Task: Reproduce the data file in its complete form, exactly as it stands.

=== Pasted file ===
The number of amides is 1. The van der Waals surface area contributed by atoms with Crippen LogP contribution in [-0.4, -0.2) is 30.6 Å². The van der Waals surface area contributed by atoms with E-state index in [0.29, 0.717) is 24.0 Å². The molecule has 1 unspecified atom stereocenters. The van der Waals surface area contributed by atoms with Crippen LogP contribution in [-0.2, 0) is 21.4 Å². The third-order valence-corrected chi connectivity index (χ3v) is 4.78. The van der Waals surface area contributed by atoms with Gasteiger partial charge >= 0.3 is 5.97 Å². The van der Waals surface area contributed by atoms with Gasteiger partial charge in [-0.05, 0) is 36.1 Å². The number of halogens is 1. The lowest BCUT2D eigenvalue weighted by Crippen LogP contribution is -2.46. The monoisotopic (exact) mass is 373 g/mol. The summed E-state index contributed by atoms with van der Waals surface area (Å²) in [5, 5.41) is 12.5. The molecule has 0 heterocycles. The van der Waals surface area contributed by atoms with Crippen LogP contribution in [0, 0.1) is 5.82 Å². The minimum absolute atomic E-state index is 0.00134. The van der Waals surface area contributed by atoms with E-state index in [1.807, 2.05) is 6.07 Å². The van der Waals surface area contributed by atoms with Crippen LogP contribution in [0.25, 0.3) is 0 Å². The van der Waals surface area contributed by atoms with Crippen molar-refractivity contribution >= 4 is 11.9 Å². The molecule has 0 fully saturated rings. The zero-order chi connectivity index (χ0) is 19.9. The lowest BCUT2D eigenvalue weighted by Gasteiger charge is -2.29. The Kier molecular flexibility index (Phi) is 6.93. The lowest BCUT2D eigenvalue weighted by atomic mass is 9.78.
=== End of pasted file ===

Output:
The number of amides is 1. The van der Waals surface area contributed by atoms with Crippen LogP contribution in [-0.4, -0.2) is 30.6 Å². The van der Waals surface area contributed by atoms with E-state index in [0.29, 0.717) is 24.0 Å². The molecule has 1 unspecified atom stereocenters. The van der Waals surface area contributed by atoms with Crippen LogP contribution in [-0.2, 0) is 21.4 Å². The third-order valence-corrected chi connectivity index (χ3v) is 4.78. The van der Waals surface area contributed by atoms with Gasteiger partial charge >= 0.3 is 5.97 Å². The van der Waals surface area contributed by atoms with Gasteiger partial charge in [-0.05, 0) is 36.1 Å². The number of halogens is 1. The lowest BCUT2D eigenvalue weighted by Crippen LogP contribution is -2.46. The monoisotopic (exact) mass is 373 g/mol. The summed E-state index contributed by atoms with van der Waals surface area (Å²) in [5, 5.41) is 12.5. The molecule has 0 heterocycles. The van der Waals surface area contributed by atoms with Crippen LogP contribution in [0, 0.1) is 5.82 Å². The minimum absolute atomic E-state index is 0.00134. The van der Waals surface area contributed by atoms with E-state index in [1.807, 2.05) is 6.07 Å². The van der Waals surface area contributed by atoms with Crippen LogP contribution in [0.25, 0.3) is 0 Å². The van der Waals surface area contributed by atoms with Crippen molar-refractivity contribution >= 4 is 11.9 Å². The molecule has 0 fully saturated rings. The zero-order chi connectivity index (χ0) is 19.9. The lowest BCUT2D eigenvalue weighted by Gasteiger charge is -2.29. The Kier molecular flexibility index (Phi) is 6.93. The lowest BCUT2D eigenvalue weighted by atomic mass is 9.78.